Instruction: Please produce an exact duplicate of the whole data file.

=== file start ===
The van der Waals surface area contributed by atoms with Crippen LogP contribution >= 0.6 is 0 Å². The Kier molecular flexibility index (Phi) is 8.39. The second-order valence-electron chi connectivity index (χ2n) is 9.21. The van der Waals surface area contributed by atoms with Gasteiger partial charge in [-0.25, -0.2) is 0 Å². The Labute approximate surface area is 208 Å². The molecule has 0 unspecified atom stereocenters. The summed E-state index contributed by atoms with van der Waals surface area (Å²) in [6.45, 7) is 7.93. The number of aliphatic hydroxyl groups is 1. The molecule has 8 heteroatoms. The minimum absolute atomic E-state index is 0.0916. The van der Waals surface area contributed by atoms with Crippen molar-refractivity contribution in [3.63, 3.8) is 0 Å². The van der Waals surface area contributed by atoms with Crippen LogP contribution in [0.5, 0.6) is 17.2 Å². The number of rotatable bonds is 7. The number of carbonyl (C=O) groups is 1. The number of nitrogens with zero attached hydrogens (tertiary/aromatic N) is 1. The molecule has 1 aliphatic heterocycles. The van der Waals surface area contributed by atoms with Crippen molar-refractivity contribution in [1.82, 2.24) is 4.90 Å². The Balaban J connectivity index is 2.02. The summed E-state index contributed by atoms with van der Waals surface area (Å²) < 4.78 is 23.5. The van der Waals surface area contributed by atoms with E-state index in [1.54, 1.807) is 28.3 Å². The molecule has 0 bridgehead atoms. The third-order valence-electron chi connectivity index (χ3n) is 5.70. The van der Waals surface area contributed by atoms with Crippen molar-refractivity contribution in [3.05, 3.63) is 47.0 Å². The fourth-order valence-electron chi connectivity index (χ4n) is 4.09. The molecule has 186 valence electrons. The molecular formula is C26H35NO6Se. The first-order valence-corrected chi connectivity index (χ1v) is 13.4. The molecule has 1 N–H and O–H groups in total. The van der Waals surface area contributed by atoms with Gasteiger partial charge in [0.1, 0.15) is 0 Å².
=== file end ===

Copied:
The van der Waals surface area contributed by atoms with Crippen LogP contribution >= 0.6 is 0 Å². The Kier molecular flexibility index (Phi) is 8.39. The second-order valence-electron chi connectivity index (χ2n) is 9.21. The van der Waals surface area contributed by atoms with Gasteiger partial charge in [-0.25, -0.2) is 0 Å². The Labute approximate surface area is 208 Å². The molecule has 0 unspecified atom stereocenters. The summed E-state index contributed by atoms with van der Waals surface area (Å²) in [6.45, 7) is 7.93. The number of aliphatic hydroxyl groups is 1. The molecule has 8 heteroatoms. The minimum absolute atomic E-state index is 0.0916. The van der Waals surface area contributed by atoms with Crippen molar-refractivity contribution in [3.63, 3.8) is 0 Å². The van der Waals surface area contributed by atoms with Crippen LogP contribution in [0.5, 0.6) is 17.2 Å². The number of rotatable bonds is 7. The number of carbonyl (C=O) groups is 1. The number of nitrogens with zero attached hydrogens (tertiary/aromatic N) is 1. The molecule has 1 aliphatic heterocycles. The van der Waals surface area contributed by atoms with Crippen molar-refractivity contribution in [1.82, 2.24) is 4.90 Å². The Balaban J connectivity index is 2.02. The summed E-state index contributed by atoms with van der Waals surface area (Å²) < 4.78 is 23.5. The van der Waals surface area contributed by atoms with E-state index in [1.54, 1.807) is 28.3 Å². The molecule has 0 bridgehead atoms. The third-order valence-electron chi connectivity index (χ3n) is 5.70. The van der Waals surface area contributed by atoms with Crippen molar-refractivity contribution in [3.05, 3.63) is 47.0 Å². The fourth-order valence-electron chi connectivity index (χ4n) is 4.09. The molecule has 186 valence electrons. The molecular formula is C26H35NO6Se. The first-order valence-corrected chi connectivity index (χ1v) is 13.4. The molecule has 1 N–H and O–H groups in total. The van der Waals surface area contributed by atoms with Gasteiger partial charge in [0.1, 0.15) is 0 Å².